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By Michael N. Forster

Forster starts off via discussing Hegel's serious interpretation of the skeptical culture, specifically his convincingly argued case for the prevalence of historical over smooth skepticism. He is going directly to convey that the problems attribute of historic skepticism play an important and interesting position in Hegel's philosophy of heritage.

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The Task of Becoming Oneself Self-becoming takes place within a continual mode of expansion and contraction. For instance, in terms of finitude and infinitude, Kierkegaard writes that 'The development must accordingly consist in infinitely coming away from The Struggle of Self-Becoming 33 oneself, in an infinitizing of the self, and in infinitely coming back to oneself in the finitization'. The human self is always more than it is at any given moment, but it is this 'more' in such a way that it never loses contact with what it immediately is.

41 It is not easy to admit that one does not have the power of self to face the difficulties and tensions of becoming oneself, or that one is more interested in being comfortable than in actualizing one's ideals. If the courage to face this knowledge about oneself is not present, then the imagination can be used to hide this reality. If these evasions start to fall apart, and consciousness of despair begins to arise, the self has still another way to deceive itself in its infinite willing: one may see the action of the will as something that follows — as a matter of course — upon the consideration of how to proceed in one's resolution.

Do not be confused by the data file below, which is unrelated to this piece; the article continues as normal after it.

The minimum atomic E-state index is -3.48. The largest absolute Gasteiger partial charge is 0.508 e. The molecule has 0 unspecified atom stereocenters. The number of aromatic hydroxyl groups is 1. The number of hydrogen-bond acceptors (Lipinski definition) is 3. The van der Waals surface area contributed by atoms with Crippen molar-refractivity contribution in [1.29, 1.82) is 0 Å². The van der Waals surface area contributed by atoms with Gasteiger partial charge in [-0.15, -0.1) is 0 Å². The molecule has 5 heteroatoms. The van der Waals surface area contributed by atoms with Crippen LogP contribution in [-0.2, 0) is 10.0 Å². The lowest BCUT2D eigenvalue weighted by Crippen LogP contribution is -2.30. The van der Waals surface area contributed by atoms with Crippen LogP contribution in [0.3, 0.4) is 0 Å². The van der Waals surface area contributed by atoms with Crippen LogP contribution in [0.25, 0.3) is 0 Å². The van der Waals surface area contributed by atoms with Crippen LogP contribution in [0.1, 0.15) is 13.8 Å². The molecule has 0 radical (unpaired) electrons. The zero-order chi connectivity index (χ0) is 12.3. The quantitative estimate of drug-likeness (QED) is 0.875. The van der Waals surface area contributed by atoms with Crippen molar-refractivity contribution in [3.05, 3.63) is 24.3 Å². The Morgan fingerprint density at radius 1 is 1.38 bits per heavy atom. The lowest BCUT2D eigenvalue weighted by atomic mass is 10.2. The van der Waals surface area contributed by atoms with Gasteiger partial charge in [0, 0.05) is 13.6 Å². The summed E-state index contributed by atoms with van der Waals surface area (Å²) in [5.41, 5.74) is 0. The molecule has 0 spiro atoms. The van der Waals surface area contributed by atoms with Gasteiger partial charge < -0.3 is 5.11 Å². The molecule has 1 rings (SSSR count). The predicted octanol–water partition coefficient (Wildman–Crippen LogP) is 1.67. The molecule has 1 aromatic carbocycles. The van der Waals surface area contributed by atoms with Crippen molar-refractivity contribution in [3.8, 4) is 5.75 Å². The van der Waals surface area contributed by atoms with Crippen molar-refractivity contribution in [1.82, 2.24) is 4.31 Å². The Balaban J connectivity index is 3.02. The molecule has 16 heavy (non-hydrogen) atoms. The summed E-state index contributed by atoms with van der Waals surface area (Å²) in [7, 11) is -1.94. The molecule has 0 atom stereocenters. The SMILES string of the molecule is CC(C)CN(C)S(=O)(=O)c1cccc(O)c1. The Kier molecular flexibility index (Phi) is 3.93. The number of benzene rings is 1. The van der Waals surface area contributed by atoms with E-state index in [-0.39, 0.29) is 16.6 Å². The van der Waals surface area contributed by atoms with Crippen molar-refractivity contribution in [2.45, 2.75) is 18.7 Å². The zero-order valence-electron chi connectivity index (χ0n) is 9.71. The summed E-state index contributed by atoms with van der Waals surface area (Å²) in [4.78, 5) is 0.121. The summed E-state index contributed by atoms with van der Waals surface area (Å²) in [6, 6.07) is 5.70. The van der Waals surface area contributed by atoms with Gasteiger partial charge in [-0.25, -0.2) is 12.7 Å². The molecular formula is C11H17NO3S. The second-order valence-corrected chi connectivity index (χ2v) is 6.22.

Thus, in both Kant and Schelling, freedom is conceived as the capacity to act according to the laws of one's own inner being. The question, then, concerns the inner necessity of human Being. According to Schelling, this inner necessity is freedom itself. This is where the problem of freedom arises for Schelling: how can freedom be the capacity to act according to the inner necessity of one's own nature, and at the same time be this inner necessity? ' The paradox consists in this: man posits himself, and yet he is nothing other than this self-positing.

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